Richard White, University of Sydney
The 20th anniversary of the massacre at Port Arthur again raises pressing questions – for surviving victims, their families and the Australian community more broadly – about ways of remembering the tragedy.
The relationship between trauma, tourism, commemoration and the nature of the place itself is a complicated one.
From the time it was established, the settlement at Port Arthur was associated with trauma. It was meant to be.
The isolated prison, housing the worst convicts, was intended to instil fear to deter others. And the authorities played up the horror of punishment there.
Here convicts – already languishing as far from their homes as possible – were now subjected to unknown terrors in an alien wilderness. Though the actual administration was relatively “enlightened”, the image was unrelentingly negative.
It was reinforced by sensationalist campaigns against transportation, and later by Marcus Clarke’s great sprawling novel, For the Term of His Natural Life.
Everyone, it seemed, had an interest in playing up the horror.
The full circle
In 1877, the prison was closed. The government sought to obliterate its dark history and the shame of a convict past by changing the township’s name to Carnarvon. And by selling off the prison buildings on condition they were demolished.
Yet almost immediately tourists began to flock to the place, creating an important local industry. Souvenirs, guidebooks and postcards appeared; convict buildings were turned into guesthouses.
Fishing and hunting were popular but many tourists were drawn by morbid curiosity and a taste for the macabre.
Those early tourists could be a raucous mob. Reports spoke of “merry crowds” who danced in the mess rooms; pilfered “relics”; enjoyed the “thrill” of being shut up in a cell; and shrieked at the tales of horror told by the guides.
Some were ex-convicts: one would, for an extra shilling, remove his shirt and display the scars left by the lash.
Some tourists might reflect on the past’s brutality or British perfidy, but generally, a good time was had by all. The violence and gruesomeness were an entertainment.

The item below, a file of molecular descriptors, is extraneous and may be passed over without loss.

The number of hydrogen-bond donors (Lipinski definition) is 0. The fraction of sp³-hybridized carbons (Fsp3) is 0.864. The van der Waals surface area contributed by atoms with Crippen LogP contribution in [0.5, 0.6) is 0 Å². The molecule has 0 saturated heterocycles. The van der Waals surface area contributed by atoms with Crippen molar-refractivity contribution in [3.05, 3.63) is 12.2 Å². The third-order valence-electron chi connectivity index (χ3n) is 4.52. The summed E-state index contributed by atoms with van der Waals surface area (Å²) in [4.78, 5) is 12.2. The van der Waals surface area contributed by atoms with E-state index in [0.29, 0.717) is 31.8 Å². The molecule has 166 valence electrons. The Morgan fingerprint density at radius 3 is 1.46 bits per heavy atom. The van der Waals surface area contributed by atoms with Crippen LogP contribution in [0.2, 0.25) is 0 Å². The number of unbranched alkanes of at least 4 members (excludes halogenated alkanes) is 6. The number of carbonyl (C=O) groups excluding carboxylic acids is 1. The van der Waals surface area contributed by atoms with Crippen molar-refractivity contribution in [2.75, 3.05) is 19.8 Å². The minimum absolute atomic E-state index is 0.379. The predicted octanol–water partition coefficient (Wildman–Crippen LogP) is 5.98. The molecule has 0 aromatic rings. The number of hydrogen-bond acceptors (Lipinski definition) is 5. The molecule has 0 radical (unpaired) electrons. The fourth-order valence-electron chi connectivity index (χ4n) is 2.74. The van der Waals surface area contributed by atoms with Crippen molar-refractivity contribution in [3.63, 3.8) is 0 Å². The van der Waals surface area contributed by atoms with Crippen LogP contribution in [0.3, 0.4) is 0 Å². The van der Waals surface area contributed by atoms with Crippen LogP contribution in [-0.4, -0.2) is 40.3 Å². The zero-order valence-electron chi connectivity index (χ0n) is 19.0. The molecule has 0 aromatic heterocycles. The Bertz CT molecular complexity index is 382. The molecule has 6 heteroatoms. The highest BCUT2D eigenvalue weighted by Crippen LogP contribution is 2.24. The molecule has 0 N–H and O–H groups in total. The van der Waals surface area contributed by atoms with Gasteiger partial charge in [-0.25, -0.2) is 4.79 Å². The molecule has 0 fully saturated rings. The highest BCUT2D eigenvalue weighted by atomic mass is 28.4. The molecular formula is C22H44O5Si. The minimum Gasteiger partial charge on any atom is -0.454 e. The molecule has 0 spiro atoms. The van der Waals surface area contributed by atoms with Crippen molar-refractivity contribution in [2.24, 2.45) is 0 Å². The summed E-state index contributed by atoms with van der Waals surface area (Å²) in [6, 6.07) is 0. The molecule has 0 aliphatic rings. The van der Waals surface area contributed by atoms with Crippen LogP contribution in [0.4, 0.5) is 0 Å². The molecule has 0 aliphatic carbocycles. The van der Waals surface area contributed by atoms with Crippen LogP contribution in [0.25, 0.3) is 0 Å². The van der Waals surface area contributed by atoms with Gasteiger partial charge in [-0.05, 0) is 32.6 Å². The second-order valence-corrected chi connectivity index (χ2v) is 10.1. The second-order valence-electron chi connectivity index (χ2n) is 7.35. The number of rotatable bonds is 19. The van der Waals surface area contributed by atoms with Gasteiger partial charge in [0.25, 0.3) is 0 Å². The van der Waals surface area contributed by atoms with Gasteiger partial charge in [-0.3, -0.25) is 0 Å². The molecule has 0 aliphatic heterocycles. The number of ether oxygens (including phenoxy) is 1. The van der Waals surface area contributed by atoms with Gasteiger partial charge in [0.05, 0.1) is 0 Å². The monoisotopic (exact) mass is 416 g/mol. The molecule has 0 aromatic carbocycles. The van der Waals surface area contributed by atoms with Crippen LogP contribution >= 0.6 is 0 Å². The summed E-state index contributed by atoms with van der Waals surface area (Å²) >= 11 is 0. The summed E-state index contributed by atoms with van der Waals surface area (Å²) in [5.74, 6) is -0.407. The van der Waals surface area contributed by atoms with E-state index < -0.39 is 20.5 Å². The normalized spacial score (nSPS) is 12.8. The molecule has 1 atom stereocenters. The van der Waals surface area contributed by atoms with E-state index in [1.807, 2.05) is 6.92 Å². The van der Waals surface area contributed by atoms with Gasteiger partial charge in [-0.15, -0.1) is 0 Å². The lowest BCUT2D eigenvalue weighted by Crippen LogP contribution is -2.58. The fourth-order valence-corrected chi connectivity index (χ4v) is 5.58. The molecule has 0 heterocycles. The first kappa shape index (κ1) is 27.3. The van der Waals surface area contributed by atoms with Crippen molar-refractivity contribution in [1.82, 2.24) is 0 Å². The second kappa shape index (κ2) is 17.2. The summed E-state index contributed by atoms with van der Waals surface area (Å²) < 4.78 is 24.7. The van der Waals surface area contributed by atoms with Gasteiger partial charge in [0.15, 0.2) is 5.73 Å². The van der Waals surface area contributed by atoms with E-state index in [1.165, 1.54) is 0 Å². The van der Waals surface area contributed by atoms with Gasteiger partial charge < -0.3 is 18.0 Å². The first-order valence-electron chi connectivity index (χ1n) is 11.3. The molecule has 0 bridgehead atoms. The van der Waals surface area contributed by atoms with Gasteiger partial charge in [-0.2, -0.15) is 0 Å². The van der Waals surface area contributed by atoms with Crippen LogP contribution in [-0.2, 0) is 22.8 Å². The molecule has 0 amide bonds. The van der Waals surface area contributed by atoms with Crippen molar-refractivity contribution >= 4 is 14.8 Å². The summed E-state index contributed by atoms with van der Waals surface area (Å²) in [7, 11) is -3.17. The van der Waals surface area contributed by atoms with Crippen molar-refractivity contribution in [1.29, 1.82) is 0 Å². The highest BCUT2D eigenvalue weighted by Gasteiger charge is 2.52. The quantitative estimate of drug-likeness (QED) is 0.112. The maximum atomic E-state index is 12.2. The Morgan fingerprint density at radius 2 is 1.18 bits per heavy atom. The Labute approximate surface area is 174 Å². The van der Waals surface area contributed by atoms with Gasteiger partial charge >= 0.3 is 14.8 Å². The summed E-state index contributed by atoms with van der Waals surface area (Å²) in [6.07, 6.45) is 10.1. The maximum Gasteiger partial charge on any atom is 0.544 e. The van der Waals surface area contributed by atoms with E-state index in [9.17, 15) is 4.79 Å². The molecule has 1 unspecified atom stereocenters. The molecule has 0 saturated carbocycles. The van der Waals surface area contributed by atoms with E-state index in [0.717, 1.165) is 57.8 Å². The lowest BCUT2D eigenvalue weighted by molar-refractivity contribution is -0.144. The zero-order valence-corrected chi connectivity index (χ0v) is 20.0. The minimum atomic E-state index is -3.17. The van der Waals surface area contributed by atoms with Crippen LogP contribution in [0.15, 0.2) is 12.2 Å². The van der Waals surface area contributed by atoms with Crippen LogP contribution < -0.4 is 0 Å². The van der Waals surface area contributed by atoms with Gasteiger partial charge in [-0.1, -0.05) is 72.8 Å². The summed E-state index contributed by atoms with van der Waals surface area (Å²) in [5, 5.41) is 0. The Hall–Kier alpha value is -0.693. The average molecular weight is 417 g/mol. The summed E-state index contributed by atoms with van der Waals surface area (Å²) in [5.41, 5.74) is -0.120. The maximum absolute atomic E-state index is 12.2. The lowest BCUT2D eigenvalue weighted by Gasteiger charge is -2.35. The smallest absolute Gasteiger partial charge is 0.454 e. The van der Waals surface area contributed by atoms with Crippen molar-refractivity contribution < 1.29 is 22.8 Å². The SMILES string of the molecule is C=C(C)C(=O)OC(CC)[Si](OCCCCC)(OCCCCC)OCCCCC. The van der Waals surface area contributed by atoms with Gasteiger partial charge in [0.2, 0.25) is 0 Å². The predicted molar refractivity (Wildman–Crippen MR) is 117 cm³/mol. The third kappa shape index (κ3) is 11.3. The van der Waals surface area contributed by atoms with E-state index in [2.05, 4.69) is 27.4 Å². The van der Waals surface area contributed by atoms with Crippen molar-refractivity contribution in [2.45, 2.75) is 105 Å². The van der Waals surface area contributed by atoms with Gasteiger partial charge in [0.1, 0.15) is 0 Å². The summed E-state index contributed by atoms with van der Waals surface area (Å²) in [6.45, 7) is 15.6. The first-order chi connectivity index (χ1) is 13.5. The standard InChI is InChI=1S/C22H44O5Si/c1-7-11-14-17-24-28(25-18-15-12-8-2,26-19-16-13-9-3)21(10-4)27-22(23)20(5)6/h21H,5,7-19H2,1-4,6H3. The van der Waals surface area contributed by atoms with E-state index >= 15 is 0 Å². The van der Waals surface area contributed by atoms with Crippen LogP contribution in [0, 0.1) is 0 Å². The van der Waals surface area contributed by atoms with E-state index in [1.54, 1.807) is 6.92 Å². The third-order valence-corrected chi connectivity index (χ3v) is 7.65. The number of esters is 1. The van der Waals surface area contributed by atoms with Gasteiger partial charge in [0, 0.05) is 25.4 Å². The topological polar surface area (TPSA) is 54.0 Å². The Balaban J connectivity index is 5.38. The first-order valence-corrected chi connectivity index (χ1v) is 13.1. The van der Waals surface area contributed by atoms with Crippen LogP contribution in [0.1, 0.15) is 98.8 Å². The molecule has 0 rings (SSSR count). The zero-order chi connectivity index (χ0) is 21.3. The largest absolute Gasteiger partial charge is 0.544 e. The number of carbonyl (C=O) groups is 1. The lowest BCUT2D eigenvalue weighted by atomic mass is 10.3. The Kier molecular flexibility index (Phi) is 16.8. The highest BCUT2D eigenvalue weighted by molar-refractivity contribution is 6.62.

The horror was in stark contrast to the landscape itself. Though at first seen as gloomy, alien and oppressive, the natural setting soon came to be regarded as romantically wild, awe-inspiring and picturesque.
Tastes were changing. As romanticism seeped into popular consciousness, the idea of wilderness took on new meaning, something to be sought out rather than avoided.
The site’s neo-Gothic church, badly damaged by fire and covered with ivy, came to be seen as a romantically picturesque ruin.
Visitors drew attention to the irony of somewhere so beautiful being the scene of horror. Trauma amid beauty would become a common theme, revisited following the events of 1996.
A fine balance
Successive governments could not ignore the fact that Port Arthur was a money-spinner. In 1916, the site received some minimal protection. And, in 1928, the name was changed back to Port Arthur – Carnarvon had never caught on.
By 1937, the Tasmanian treasurer commended Port Arthur as:
The Stone Henge of Australia and one of the greatest tourist assets which this state possesses.
A more middlebrow and respectable class of tourist began to take an interest, admiring the site’s “Englishness” and the beauty of its historic ruins.
As one visitor put it in 1918, “bitter memories are fading into romantic interest”: the “beautiful workmanship” of the carved stone conjured up an English monastery rather than an Australian gaol.
A new management authority in 1987 treated the convict past with more sensitivity and respect, contrasting with some of the tackier commercial exploitation. But it still introduced a ghost tour that, on Viator’s tourism website, promises “ghoulish stories”, “terrifying tales”, “harrowing history” and a generally “spine-chilling” and “spooky” experience.
The melancholy and reflective were still jostled by people having a good time. For some reason, convict suffering is fun.
This touristic enjoyment of trauma poses a problem.
At places as diverse as Auschwitz, Ghana’s “slave castles”, the Tower of London, Gallipoli and Aboriginal massacre sites, this “dark tourism” is an important way of respecting the memory of past atrocity.
But often the response can verge on voyeurism and emotional indulgence; melancholy, pity and sorrow can be perversely pleasurable emotions.
What marks out convict tourism is the way that, while some tourists are moved, others are simply entertained. This lies at the core of the dilemma facing Port Arthur managers on the 20th anniversary of the massacre.
The tragedy that unfolded 20 years ago added another layer of horror to a site already scarred by atrocity, but one where heartbreak jostled awkwardly with holiday making.
The management’s immediate response was purposely low key, with a sensitively understated memorial to the massacre – off the beaten tourist track. It allowed tourists and workers to quietly remember the dead, who were also tourists and workers.
The switch to a more public commemoration for the 20th anniversary shows the dilemma remains: how to commemorate Port Arthur as a tourist site.
In truth, the best memorial to the victims of Martin Bryant, his Colt AR-15 and his FN FAL, will always be effective gun control.
This article is part of a package marking the 20th anniversary of the 1996 Port Arthur massacre.
Richard White, Affiliate Associate Professor of History, University of Sydney
This article was originally published on The Conversation. Read the original article.